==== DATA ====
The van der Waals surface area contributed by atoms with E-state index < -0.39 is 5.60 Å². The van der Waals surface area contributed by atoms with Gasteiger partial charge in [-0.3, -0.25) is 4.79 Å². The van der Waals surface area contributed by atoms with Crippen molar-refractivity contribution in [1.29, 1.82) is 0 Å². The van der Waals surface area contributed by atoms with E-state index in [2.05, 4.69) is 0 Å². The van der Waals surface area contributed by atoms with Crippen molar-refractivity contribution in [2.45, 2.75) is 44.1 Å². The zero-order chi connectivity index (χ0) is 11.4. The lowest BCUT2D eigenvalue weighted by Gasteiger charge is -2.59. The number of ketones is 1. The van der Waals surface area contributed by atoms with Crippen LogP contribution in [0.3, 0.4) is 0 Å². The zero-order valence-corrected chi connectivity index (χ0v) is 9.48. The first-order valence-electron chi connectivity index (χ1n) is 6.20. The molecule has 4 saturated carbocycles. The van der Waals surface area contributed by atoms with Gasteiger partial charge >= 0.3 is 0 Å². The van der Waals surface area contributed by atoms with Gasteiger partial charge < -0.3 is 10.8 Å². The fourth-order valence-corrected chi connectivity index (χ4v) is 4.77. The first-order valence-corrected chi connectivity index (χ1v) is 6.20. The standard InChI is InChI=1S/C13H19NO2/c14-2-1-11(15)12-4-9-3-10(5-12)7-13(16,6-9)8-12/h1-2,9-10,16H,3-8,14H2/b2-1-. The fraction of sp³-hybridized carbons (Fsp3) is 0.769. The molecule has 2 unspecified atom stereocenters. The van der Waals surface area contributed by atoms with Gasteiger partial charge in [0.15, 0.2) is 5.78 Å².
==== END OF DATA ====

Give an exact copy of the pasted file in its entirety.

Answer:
The van der Waals surface area contributed by atoms with E-state index < -0.39 is 5.60 Å². The van der Waals surface area contributed by atoms with Gasteiger partial charge in [-0.3, -0.25) is 4.79 Å². The van der Waals surface area contributed by atoms with Crippen molar-refractivity contribution in [1.29, 1.82) is 0 Å². The van der Waals surface area contributed by atoms with E-state index in [2.05, 4.69) is 0 Å². The van der Waals surface area contributed by atoms with Crippen molar-refractivity contribution in [2.45, 2.75) is 44.1 Å². The zero-order chi connectivity index (χ0) is 11.4. The lowest BCUT2D eigenvalue weighted by Gasteiger charge is -2.59. The number of ketones is 1. The van der Waals surface area contributed by atoms with Crippen LogP contribution in [0.3, 0.4) is 0 Å². The zero-order valence-corrected chi connectivity index (χ0v) is 9.48. The first-order valence-electron chi connectivity index (χ1n) is 6.20. The molecule has 4 saturated carbocycles. The van der Waals surface area contributed by atoms with Gasteiger partial charge >= 0.3 is 0 Å². The van der Waals surface area contributed by atoms with Gasteiger partial charge < -0.3 is 10.8 Å². The fourth-order valence-corrected chi connectivity index (χ4v) is 4.77. The first-order valence-corrected chi connectivity index (χ1v) is 6.20. The standard InChI is InChI=1S/C13H19NO2/c14-2-1-11(15)12-4-9-3-10(5-12)7-13(16,6-9)8-12/h1-2,9-10,16H,3-8,14H2/b2-1-. The fraction of sp³-hybridized carbons (Fsp3) is 0.769. The molecule has 2 unspecified atom stereocenters. The van der Waals surface area contributed by atoms with Gasteiger partial charge in [0.15, 0.2) is 5.78 Å².